UW-Stout grads create Hmong-language horror film
The short film created by a team with ties to UW-Stout has all the hallmarks of an atmospheric Hollywood horror flick: a clock moving backwards, an empty cornfield, a blurred figure standing in the snow, and other dreamlike – or perhaps nightmarish – images. One element sets it apart: The dialogue is in Hmong. Nou Chee Her and Xai Lao – who graduated from UW-Stout last month with master’s degrees in information and communications technologies – wrote and produced Ntxhov, which translates as Disturbed in English. While the 26-minute horror film was their semester project for a digital cinema studio class, Her and Lao still collaborated with their production outfit, Team Sandal, which has been together for more than six years and is composed of current and former UW-Stout students.
“We wanted to tell a paranormal story that would incorporate elements of the Hmong culture,” Her explained. “It isn’t an adaptation of stories we heard before but a take on an experience someone can possibly have.”
Team Sandal has created many other smaller film projects, including several short series. One series called Mind Versus demonstrates the team’s ability to add special effects to its films in a “battle of the minds” scenario. Another series, Limbo, features shorts with no dialogue and portrays a character as he experiences different paranormal occurrences. This is similar to a third series, Hmong Superstitions, in which the team puts a contemporary spin on folk beliefs; the most recent installment is a tale about walking home at night when feeling alone or depressed and how that makes the soul more susceptible to ghostly attacks. “Our team is a huge fan of horror and paranormal films,” Her said. “We grew up watching so many different scary movies, from the Scream series to Paranormal Activity and many paranormal television shows. It is a genre we are comfortable with, and that’s why we decided to do this genre for the movie.”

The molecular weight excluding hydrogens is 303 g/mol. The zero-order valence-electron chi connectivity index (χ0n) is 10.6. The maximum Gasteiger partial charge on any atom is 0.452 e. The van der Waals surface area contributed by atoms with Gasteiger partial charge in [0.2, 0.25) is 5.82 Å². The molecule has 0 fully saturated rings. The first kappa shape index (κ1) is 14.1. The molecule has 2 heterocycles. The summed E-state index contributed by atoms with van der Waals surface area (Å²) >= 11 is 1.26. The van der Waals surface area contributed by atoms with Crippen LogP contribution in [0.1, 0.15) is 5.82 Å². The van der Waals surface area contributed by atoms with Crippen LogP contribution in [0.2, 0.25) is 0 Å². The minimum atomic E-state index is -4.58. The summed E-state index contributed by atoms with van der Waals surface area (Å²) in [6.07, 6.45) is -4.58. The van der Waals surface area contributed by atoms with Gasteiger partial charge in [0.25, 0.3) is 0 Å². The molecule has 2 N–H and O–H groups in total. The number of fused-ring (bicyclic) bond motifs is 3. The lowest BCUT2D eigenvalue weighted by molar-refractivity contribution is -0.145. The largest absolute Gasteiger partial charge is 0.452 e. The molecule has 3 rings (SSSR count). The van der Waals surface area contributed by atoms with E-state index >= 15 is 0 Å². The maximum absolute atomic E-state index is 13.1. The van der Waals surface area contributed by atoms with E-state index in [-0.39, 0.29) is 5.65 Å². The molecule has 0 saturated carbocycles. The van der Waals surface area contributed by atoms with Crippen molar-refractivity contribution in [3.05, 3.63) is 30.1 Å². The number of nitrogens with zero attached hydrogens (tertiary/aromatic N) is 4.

Ntxhov revolves around the character Xeng (played by UW-Stout student Sheenab Her), who is falling behind academically because of nightmares. One of Xeng’s professors, Dr. Anderson (Mitch Ogden, a real-life UW-Stout professor) gives him extra time to catch up on his assignments, but unfortunately for Xeng this can only happen after he overcomes his mysterious sleep issues. “What we want to do with the film is not necessarily scare the audience, but explain the source of Xeng’s struggles,” Her explained. “It is essentially about understanding one’s fear and the source of it.” The film’s success was largely due to the collaboration between Team Sandal and the Hmong Stout Student Organization, which helped the filmmakers find their cast. This also helped non-native speakers to better learn and practice Hmong dialogue.
The team could have made the film in English, but instead chose Hmong with English subtitles hoping to add more to the film overall and believing that the language barrier adds to the foreign elements in the story. The film debuted May 17 at the Qhia Dab Neeg Film Festival in St. Paul. The team was humbled by its acceptance to the multiple-day festival for Hmong filmmakers. When asked about entering other festivals Her responded with a definitive yes: “We submitted it to another festival and plan on submitting it to a few more,” he said. “Our plan is to submit it to as many as possible as long as it fits the parameters of the competition.”
As Team Sandal continues to grow, its endeavors become larger: The group has now delved into the world of music video production, amassing more than 30,000 views on several videos. Their productions – including a trailer for Ntxhov – can be seen on their YouTube page: www.youtube.com/user/teamsandal.